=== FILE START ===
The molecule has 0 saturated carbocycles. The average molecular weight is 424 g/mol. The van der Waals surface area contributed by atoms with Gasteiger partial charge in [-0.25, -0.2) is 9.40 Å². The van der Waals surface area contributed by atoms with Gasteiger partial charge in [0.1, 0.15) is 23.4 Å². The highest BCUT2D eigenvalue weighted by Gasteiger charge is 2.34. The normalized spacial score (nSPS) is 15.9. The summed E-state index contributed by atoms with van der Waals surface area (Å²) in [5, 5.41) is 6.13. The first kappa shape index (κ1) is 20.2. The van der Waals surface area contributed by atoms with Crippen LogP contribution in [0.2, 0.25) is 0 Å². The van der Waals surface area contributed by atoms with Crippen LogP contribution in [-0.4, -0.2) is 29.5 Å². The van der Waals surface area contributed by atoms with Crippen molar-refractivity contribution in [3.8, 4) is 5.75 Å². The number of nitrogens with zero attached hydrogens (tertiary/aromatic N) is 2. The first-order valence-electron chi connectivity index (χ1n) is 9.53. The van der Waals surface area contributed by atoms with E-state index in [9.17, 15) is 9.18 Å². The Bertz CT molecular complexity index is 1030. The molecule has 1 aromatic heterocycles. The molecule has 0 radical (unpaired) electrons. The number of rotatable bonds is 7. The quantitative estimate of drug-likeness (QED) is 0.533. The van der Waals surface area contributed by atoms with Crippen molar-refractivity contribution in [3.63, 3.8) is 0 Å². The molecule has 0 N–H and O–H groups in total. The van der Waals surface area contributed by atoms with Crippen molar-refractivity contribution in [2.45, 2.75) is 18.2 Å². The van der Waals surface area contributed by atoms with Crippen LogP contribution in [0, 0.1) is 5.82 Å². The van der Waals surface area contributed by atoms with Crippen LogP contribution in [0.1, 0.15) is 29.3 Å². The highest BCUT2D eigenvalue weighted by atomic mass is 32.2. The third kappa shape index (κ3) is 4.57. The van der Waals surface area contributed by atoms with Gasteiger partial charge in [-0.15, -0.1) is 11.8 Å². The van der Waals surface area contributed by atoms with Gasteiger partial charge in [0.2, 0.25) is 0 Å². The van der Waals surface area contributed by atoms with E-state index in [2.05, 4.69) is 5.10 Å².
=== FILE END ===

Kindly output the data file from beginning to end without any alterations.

The molecule has 0 saturated carbocycles. The average molecular weight is 424 g/mol. The van der Waals surface area contributed by atoms with Gasteiger partial charge in [-0.25, -0.2) is 9.40 Å². The van der Waals surface area contributed by atoms with Gasteiger partial charge in [0.1, 0.15) is 23.4 Å². The highest BCUT2D eigenvalue weighted by Gasteiger charge is 2.34. The normalized spacial score (nSPS) is 15.9. The summed E-state index contributed by atoms with van der Waals surface area (Å²) in [5, 5.41) is 6.13. The first kappa shape index (κ1) is 20.2. The van der Waals surface area contributed by atoms with Crippen LogP contribution in [0.2, 0.25) is 0 Å². The van der Waals surface area contributed by atoms with Crippen LogP contribution in [-0.4, -0.2) is 29.5 Å². The van der Waals surface area contributed by atoms with Crippen molar-refractivity contribution in [3.8, 4) is 5.75 Å². The number of nitrogens with zero attached hydrogens (tertiary/aromatic N) is 2. The first-order valence-electron chi connectivity index (χ1n) is 9.53. The van der Waals surface area contributed by atoms with E-state index in [9.17, 15) is 9.18 Å². The Bertz CT molecular complexity index is 1030. The molecule has 1 aromatic heterocycles. The molecule has 0 radical (unpaired) electrons. The number of rotatable bonds is 7. The quantitative estimate of drug-likeness (QED) is 0.533. The van der Waals surface area contributed by atoms with Crippen molar-refractivity contribution in [3.63, 3.8) is 0 Å². The molecule has 0 N–H and O–H groups in total. The van der Waals surface area contributed by atoms with Crippen molar-refractivity contribution in [2.45, 2.75) is 18.2 Å². The van der Waals surface area contributed by atoms with Crippen LogP contribution in [0, 0.1) is 5.82 Å². The van der Waals surface area contributed by atoms with Crippen LogP contribution in [0.1, 0.15) is 29.3 Å². The highest BCUT2D eigenvalue weighted by atomic mass is 32.2. The third kappa shape index (κ3) is 4.57. The van der Waals surface area contributed by atoms with Gasteiger partial charge in [-0.15, -0.1) is 11.8 Å². The van der Waals surface area contributed by atoms with Gasteiger partial charge in [0.2, 0.25) is 0 Å². The van der Waals surface area contributed by atoms with E-state index in [2.05, 4.69) is 5.10 Å².